On Tuesday we walked around the Chelsea district which was a really cool experience. We went to a bunch of different galleries in the Chelsea district, and saw some pretty amazing artwork by an abundance of awesome artists. I wanted to die by the end of the day. My mind was fried and I had lost both my legs back on 26th ave. But it was well worth it.
A cool installation worth viewing. This was a bunch of little ropes sprung all over.
First off, there was the DIVA NY 2008 "The Streets" happening. Which, was about 9 different shipping crates located on the sides of the streets scattered between 20th and 26th. They blended in well with all of the construction going on in this part of town. Overall, I really wasent impressed with these installations of Digital Art. I was really excited to go and see these, but it turns out they were very forgettable. However, there was one piece that stood out by Ethan Cohen (Brother of Joel Cohen who both recently directed No Country For Old Men.) He directed an interesting piece that was told from three perspectives while each perspective was told on a different TV screen. Each screen was next to each other, so you got to see the main story but different views to this story, which was a bit confusing at first, but later turned amazing. It was really dark for pictures, so none turned out very well. But imagine going into a huge storage crate, that could be mistaken for a garbage receptacle, and finding thousands of dollars worth of electronic equipment inside. That was a sight within itself.
Another Crate contained the work of Ray Bartkus. He appears to do most of his work in Photoshop. His crate maintained a bunch of politically influenced photoshoped images spanning from Bill Clinton to the war in Iraq. This piece focused on specifically news anchors going crazy.
Another artists work who we saw was the work of Jordan Eagle. He uses cow's blood. Its seriously maybe the coolest thing I have ever seen. He uses plexiglass, resin and cow's blood to create some pretty intense artwork. it's almost disgusting, but he makes 10 grand a piece, and every show he goes to, he sells out. So, he lives a pretty incredible life. Its really interesting how he incorporates a natural substance; a necessity in life, something that is associated with pain, death and violence, and turns it into something epic looking. Like warp speed. only red.
In the David Zwirner Gallery, we saw the work of Marcel Dzama whos work was creepy and...just creepy. I feel like weird circus music should have been playing in the background.
One of his pieces reflects his attitude toward Duchamps piece, "Étont donnés." Where a nude can be eerily seen, like the viewer is peeping through a crack in the door. This was Duchamps last piece and very little is known about it. besides the fact its undeniably creepy. What we see is a nude female sprawled out on twigs somewhere in the country side. She also happens to be holding an oil lamp.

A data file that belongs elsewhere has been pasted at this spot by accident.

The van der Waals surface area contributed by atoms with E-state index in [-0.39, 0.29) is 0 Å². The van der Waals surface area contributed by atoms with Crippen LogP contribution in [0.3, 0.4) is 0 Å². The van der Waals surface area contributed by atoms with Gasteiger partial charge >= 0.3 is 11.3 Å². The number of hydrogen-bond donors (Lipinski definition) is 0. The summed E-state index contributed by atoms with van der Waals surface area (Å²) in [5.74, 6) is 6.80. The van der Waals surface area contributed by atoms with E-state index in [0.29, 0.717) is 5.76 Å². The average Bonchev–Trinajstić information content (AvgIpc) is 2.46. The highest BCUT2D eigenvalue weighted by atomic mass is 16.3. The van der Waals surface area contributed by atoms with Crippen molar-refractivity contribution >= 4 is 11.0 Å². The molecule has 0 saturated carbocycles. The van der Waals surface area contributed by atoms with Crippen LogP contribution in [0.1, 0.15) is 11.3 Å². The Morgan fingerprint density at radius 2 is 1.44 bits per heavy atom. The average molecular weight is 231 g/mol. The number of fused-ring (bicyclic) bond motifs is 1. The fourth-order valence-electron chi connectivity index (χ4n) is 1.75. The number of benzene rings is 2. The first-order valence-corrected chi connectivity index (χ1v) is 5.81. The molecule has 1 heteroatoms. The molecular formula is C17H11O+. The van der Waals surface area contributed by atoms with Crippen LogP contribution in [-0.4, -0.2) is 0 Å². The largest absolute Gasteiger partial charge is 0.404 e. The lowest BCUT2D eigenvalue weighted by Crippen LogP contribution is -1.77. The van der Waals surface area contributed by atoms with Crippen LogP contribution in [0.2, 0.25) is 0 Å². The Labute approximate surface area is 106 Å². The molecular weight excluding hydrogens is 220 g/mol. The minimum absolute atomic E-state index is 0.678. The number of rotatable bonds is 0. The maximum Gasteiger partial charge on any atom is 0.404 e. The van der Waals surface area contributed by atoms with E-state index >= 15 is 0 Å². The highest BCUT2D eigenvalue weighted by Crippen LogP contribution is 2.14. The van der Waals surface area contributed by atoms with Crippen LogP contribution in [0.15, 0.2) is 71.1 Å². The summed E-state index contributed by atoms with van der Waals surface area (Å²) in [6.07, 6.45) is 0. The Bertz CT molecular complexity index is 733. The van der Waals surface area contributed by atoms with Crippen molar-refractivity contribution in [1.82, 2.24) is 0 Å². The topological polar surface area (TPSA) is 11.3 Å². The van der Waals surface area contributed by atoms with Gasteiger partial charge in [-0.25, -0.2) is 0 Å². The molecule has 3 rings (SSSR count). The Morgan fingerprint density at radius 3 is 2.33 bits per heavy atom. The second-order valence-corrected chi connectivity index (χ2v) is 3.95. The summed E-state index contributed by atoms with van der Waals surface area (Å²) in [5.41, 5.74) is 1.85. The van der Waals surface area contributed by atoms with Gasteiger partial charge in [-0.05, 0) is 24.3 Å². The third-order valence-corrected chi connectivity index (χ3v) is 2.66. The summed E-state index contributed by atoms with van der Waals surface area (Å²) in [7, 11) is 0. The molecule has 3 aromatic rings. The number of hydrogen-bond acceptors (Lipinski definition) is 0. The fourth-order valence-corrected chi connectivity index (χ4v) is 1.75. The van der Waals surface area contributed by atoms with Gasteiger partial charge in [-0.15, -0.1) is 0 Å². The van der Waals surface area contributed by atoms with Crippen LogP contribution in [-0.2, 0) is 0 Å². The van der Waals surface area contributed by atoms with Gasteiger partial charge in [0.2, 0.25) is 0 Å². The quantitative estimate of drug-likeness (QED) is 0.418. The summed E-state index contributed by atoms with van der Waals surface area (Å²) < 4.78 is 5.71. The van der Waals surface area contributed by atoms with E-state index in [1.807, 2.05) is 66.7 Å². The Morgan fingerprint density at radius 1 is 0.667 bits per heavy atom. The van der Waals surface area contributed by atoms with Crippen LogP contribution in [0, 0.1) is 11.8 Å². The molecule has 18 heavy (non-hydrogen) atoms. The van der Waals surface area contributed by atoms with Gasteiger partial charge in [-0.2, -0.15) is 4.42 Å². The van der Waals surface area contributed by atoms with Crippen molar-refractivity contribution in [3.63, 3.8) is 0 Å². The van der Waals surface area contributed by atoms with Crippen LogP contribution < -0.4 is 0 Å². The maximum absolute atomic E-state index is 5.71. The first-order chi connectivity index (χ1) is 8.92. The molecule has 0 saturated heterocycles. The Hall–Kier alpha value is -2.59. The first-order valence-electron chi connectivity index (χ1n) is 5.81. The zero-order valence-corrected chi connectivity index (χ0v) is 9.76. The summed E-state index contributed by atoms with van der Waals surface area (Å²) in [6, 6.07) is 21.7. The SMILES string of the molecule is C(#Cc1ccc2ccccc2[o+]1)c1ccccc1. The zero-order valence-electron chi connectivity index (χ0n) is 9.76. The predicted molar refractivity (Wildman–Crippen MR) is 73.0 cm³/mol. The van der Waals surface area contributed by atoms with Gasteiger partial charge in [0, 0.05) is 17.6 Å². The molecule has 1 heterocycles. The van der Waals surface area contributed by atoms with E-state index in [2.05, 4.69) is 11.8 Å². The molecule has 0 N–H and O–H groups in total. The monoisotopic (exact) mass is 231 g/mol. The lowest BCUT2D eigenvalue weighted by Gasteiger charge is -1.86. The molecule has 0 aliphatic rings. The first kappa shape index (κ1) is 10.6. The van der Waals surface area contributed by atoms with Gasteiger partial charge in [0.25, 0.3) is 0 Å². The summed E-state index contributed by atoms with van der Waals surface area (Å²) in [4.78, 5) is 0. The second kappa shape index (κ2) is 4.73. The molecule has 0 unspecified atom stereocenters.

Dzama's piece is an imitation, but with a more of a sarcastic overtone. In his piece the viewer is able to see a male and a female lying next to each other against the same setting, except there appears to be a fox behind the two bodies. Perhaps indicating what killed these two. There is even a slingshot in this piece possibly indicating the weapon that killed them. This comical representation of Duchamps piece, obviously represents it and definitely lessens the mysteriousness about it. Hes allowing us top conclude that a fox killed two lovers with a slingshot. While Duchamps piece clearly does not allow as much interpretation. I feel like Dzama is poking fun at the melodramatic attitude in Duchamps piece.
We also saw Brian Jungens work of woven sports jerseys. This is the artist who makes african masks out of nike running shoes. Hes pretty weird. And weird people are interesting. So, it all works out well. After seeing one, you've seen them all. Trust me, i got bored after the first one.
They're kinda Native American lookin' also very leathery. Thats pretty much it. However they served an interesting proposition of melding sports teams in harmony. They were the equivalent to a gigantic peace sign. And that is why I don't like them. They are implying peace between sports teams. Rivals. Yeah, right. Are you kidding me? There would be no such thing as sports without rivalries, and teams who absolutely wanted to destroy another. It just doesn't happen. You can't have peace, you can't meld teams together in the sports industry. Games would not be intense. Fans and money would not exist. You have to have competition. These jersey's are like a dichotomy. And a bad one at that. Brian Jungen, your getting me riled up. I don't like your artwork. I like competition and ferocity. It's nice. So don't mess with it, because that's all America has goin' for itself right now.